17 weeks pregnant - symptoms, fetal development and what to consider

Feeling your baby moving around for the first time is such a special feeling

17 weeks pregnant
(Image credit: Future)

At 17 weeks pregnant your baby has been growing for a while, and they'll be doing a lot of wriggling around now. Here's what you have to look forward to at this precious time of your pregnancy. 

Symptoms at 17 weeks pregnant

Your uterus can now be felt above your belly button and you may notice a thin dark line appearing between your belly button and pubic bone. This is called the linea nigra (black line in Latin). About two thirds of mums-to-be will experience this and it is likely to be more noticeable if you've got darker skin.

This strange line is all part of the hyper pigmentation brought about by pregnancy hormones. These same hormones can cause a darkening of your nipples and, for some women a darkening of the skin across their nose and cheeks.

This is known as the butterfly mask of pregnancy, or, to give it its official term, chloasma. If you do experience this then always make sure you use a high factor sun cream otherwise it is likely to darken further.

It's possible you could start experiencing some itching skin during your pregnancy which is caused by the increased bloody supply to your skin or because of the stretching of your skin. Wear loose fitting clothing, avoid synthetic fibres and keep your skin moisturised to try and combat it.

Fetal development at 17 weeks pregnant

Your baby is 13cm long and weighs 140 grams. Fat is beginning to grow and their lungs are starting to exhale amniotic fluid. Their legs are now longer than their arms and they're wriggling around all the time doing acrobatics in your womb. Babies this age have even been seen via ultrasound playing with their umbilical cords.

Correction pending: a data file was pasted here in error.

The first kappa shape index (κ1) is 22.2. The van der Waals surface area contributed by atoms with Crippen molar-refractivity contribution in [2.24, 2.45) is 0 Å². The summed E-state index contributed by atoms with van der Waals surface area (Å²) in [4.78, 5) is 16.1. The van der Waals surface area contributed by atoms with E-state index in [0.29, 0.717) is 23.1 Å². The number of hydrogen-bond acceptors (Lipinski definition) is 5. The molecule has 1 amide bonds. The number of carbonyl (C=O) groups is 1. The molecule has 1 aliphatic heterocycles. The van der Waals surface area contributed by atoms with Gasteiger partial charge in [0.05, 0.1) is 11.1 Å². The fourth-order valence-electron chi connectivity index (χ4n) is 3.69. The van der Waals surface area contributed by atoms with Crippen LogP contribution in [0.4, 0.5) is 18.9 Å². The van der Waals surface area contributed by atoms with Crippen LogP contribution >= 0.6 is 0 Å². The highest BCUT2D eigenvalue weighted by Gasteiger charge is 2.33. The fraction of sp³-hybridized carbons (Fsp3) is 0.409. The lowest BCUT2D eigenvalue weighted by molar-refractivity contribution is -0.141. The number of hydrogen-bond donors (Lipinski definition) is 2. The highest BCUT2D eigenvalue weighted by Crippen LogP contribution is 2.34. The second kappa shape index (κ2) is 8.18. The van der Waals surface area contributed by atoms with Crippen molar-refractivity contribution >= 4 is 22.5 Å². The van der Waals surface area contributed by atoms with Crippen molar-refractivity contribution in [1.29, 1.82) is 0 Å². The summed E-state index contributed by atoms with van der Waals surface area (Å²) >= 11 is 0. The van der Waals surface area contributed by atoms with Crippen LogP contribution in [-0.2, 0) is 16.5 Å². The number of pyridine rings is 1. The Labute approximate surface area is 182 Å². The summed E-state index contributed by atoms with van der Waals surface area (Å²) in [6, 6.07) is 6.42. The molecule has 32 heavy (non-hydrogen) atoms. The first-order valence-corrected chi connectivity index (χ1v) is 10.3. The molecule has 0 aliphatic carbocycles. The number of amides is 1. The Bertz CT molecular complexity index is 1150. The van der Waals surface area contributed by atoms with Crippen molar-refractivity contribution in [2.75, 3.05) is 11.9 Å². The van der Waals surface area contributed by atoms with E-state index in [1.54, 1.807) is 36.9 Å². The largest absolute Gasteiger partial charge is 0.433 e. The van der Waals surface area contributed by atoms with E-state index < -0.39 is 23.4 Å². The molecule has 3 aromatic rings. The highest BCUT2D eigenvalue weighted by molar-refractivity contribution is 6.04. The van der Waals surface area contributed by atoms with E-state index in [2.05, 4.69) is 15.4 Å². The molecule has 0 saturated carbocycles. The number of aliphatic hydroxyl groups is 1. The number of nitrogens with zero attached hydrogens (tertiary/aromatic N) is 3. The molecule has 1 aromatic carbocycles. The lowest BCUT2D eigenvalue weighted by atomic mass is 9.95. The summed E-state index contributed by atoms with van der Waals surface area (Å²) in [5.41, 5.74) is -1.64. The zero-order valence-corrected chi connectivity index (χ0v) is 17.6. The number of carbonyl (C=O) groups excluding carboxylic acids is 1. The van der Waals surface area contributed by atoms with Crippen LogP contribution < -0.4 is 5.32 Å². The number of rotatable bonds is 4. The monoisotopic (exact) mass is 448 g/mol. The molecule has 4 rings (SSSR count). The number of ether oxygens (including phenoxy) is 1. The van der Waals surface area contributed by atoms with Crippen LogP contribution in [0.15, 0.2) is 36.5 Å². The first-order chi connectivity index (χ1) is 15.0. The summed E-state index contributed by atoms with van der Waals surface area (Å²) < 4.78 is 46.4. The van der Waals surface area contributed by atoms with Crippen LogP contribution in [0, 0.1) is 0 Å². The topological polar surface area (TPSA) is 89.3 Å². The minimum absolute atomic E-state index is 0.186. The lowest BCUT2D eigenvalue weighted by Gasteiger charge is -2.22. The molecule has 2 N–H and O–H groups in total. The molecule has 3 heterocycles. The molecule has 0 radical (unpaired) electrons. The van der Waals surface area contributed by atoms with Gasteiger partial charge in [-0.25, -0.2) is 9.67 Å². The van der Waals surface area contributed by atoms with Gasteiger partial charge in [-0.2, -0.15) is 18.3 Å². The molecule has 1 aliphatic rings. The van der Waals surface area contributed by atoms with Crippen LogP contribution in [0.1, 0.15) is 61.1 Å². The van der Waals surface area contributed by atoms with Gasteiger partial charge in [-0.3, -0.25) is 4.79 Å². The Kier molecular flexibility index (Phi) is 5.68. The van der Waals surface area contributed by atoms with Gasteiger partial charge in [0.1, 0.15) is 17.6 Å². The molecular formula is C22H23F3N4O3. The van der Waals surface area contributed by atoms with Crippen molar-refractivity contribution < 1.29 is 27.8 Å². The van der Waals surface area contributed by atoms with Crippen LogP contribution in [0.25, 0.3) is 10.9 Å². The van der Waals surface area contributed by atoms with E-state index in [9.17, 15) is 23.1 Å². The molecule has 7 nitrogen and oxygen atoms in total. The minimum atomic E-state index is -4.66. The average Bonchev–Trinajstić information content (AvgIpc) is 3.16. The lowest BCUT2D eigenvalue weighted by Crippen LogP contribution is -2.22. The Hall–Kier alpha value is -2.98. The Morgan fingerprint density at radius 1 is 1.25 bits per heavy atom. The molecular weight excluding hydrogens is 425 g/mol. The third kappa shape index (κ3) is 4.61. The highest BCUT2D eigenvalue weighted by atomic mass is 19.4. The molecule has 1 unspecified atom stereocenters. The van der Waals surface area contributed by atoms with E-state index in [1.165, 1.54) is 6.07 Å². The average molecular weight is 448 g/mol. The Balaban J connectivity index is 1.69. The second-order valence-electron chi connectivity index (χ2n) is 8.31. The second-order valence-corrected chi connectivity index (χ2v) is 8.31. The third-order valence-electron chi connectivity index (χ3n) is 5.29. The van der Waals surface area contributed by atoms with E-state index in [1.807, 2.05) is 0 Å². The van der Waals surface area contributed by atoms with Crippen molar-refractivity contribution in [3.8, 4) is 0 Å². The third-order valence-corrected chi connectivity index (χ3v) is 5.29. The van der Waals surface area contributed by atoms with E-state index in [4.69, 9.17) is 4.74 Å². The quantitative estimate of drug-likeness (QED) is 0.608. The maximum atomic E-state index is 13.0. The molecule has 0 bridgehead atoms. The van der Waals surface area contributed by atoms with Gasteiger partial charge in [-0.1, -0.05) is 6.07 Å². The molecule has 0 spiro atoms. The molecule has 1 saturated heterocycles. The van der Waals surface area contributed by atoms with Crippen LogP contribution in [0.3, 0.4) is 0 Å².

Research also suggests that at 17 weeks your baby is already taking language lessons. While they can't understand words, they're already becoming attuned to vocal rhythms and patterns. Amazingly, this information allows them to tell the difference between languages from birth. Studies have shown that a two-day-old infant shows a preference for his mother's native tongue, even when spoken by unfamiliar voices.

17 weeks pregnant week by week pregnancy guide


The changes you should make at 17 weeks pregnant

You could have the Quadruple Test this week and some women will have an amniocentesis this week, too. 

Now that your energy levels have recovered, why not enrol in an antenatal exercise class? Exercising safely during pregnancy will keep you healthy and active as well as helping to prepare you for labour. There are plenty of exercise classes available which are tailored for specifically for pregnancy ranging from yoga to aqua-natal classes. The NCT runs ‘Relax, Stretch and Breathe Classes' and ‘Yoga for Pregnancy Classes'. Or you could try some pregnancy yoga classes online

If you fancy a holiday abroad, go now. After 28 weeks most airlines will ask you for a doctor's letter before flying with pregnant. After 34 weeks many will refuse to let you take that flight.

It may seem hard to believe, but if your partner has been complaining of similar pregnancy symptoms, he might not be exaggerating. Some expectant dads do suffer from sympathetic pregnancy symptoms. There's even a special word for the condition known as ‘couvade'.  In fact one study, conducted at St. George's Hospital, found that the majority men questioned displayed a variety of pregnancy-associated symptoms like mood swings, prenatal depression, morning sickness, with pregnancy cramps being the most commonly reported.

Further advice and information:

Editor in Chief

Anna Bailey has been the editor of GoodtoKnow since 2018. Before joining the team she was Features Editor at MSN UK, where she oversaw Family Health and Days Out. Previously, she was Digital Lifestyle Editor for the broadcaster UKTV, and Lifestyle Editor for ITV.com. Anna studied Multi-Media Journalism at Bournemouth University and went on to gain her NCTJ and NCE journalism qualifications. Anna is responsible for driving the direction and editorial strategy of Goodto. A mum and experienced baby product tester, she is passionate about providing safe, trustworthy, and relatable advice for families of all kinds.